Religion

Who Really Wrote the Bible: The Story of the Scribes

A groundbreaking new account of the writing of the Hebrew Bible

Hardcover

Price:
$29.95/£25.00
ISBN:
Published (US):
Jun 18, 2024
Published (UK):
Aug 13, 2024
Pages:
360
Size:
6.13 x 9.25 in.
Illus:
51 b/w illus.
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Who wrote the Bible? Its books have no bylines. Tradition long identified Moses as the author of the Pentateuch, with Ezra as editor. Ancient readers also suggested that David wrote the psalms and Solomon wrote Proverbs and Qohelet. Although the Hebrew Bible rarely speaks of its authors, people have been fascinated by the question of its authorship since ancient times. In Who Really Wrote the Bible, William Schniedewind offers a bold new answer: the Bible was not written by a single author, or by a series of single authors, but by communities of scribes. The Bible does not name its authors because authorship itself was an idea enshrined in a later era by the ancient Greeks. In the pre-Hellenistic world of ancient Near Eastern literature, books were produced, preserved, and passed on by scribal communities.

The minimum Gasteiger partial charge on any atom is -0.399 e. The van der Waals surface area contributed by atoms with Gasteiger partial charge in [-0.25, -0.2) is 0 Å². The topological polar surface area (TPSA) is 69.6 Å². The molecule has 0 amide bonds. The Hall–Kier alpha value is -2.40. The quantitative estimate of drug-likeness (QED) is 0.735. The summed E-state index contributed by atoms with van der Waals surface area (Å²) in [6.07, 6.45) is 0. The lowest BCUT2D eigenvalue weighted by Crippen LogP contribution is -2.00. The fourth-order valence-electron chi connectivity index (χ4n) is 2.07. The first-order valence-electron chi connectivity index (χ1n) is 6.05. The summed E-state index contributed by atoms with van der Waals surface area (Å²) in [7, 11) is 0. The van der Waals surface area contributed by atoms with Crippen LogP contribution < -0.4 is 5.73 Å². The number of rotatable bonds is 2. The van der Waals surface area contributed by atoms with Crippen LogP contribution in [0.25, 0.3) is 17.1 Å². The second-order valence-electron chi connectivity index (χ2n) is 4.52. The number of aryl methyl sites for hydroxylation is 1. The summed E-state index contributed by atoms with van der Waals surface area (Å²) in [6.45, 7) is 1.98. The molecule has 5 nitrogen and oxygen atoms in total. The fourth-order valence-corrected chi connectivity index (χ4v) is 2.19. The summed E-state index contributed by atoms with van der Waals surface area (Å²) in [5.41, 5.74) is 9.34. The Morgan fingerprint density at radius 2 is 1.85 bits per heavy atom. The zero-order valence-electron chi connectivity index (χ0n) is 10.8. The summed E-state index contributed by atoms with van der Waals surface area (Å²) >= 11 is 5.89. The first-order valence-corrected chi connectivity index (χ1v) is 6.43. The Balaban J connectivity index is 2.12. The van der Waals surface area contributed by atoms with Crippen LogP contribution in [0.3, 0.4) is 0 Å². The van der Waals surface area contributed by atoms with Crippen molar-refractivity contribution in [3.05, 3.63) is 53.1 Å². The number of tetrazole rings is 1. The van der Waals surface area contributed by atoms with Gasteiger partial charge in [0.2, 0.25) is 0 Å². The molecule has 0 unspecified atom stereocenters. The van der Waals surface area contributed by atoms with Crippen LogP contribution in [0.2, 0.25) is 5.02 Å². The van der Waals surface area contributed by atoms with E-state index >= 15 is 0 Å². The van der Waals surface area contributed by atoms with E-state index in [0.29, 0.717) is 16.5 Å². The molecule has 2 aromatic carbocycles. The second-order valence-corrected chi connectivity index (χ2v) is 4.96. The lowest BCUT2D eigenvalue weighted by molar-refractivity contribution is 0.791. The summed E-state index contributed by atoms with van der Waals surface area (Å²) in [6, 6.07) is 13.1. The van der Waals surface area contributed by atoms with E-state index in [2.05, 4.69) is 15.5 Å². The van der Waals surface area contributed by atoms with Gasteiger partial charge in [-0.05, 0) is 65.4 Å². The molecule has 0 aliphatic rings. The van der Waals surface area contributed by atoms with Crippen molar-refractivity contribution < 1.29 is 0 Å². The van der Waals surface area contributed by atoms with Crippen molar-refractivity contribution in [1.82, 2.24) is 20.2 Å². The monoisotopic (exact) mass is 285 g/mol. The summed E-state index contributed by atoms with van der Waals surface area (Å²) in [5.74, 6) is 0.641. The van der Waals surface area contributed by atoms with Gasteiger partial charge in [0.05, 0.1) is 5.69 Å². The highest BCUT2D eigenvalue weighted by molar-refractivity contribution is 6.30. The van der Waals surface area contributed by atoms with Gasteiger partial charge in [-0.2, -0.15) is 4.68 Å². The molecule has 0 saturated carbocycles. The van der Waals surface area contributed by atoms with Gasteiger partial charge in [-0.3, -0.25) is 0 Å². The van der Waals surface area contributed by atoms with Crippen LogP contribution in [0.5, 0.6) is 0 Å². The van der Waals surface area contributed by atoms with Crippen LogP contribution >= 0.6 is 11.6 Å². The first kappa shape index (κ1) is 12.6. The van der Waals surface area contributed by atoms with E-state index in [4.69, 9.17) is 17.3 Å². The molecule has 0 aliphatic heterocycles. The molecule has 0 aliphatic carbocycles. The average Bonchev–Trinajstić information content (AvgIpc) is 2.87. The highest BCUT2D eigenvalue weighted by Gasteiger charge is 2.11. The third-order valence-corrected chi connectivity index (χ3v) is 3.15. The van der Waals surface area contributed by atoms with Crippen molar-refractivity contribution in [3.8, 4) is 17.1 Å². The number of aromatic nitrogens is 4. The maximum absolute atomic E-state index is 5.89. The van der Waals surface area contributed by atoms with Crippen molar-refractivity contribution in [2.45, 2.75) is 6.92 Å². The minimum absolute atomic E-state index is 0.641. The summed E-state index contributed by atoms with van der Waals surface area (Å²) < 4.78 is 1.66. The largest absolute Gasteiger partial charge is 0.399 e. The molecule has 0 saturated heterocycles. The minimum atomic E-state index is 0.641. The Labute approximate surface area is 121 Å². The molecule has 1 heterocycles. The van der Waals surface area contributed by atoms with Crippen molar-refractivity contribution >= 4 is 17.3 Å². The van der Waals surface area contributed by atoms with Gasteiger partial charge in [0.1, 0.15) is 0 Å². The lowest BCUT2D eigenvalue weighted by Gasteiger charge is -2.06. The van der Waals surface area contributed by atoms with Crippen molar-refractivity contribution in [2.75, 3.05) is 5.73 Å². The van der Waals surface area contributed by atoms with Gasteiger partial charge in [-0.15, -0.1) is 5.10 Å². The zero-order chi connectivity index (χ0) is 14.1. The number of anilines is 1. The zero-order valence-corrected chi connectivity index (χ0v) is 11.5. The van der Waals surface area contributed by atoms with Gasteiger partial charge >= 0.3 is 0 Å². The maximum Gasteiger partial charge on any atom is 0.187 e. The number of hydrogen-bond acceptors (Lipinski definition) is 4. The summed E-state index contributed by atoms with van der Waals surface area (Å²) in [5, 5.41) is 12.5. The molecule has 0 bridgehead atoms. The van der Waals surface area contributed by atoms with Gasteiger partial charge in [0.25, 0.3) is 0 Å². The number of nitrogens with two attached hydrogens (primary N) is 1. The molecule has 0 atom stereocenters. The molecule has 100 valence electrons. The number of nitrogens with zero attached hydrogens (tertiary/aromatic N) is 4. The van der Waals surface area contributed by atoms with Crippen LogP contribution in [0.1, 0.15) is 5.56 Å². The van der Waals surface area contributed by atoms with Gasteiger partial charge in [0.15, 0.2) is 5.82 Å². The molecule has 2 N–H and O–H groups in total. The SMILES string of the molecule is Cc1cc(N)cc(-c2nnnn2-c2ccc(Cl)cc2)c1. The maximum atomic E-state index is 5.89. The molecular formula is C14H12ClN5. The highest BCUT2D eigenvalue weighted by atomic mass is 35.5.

Schniedewind draws on ancient inscriptions, archaeology, and anthropology, as well as a close reading of the biblical text itself, to trace the communal origin of biblical literature. Scribes were educated through apprenticeship rather than in schools. The prophet Isaiah, for example, has his “disciples”; Elisha has his “apprentice.” This mode of learning emphasized the need to pass along the traditions of a community of practice rather than to individuate and invent. Schniedewind shows that it is anachronistic to impose our ideas about individual authorship and authors on the writing of the Bible. Ancient Israelites didn’t live in books, he writes, but along dusty highways and byways. Who Really Wrote the Bible describes how scribes and their apprentices actually worked in ancient Jerusalem and Judah.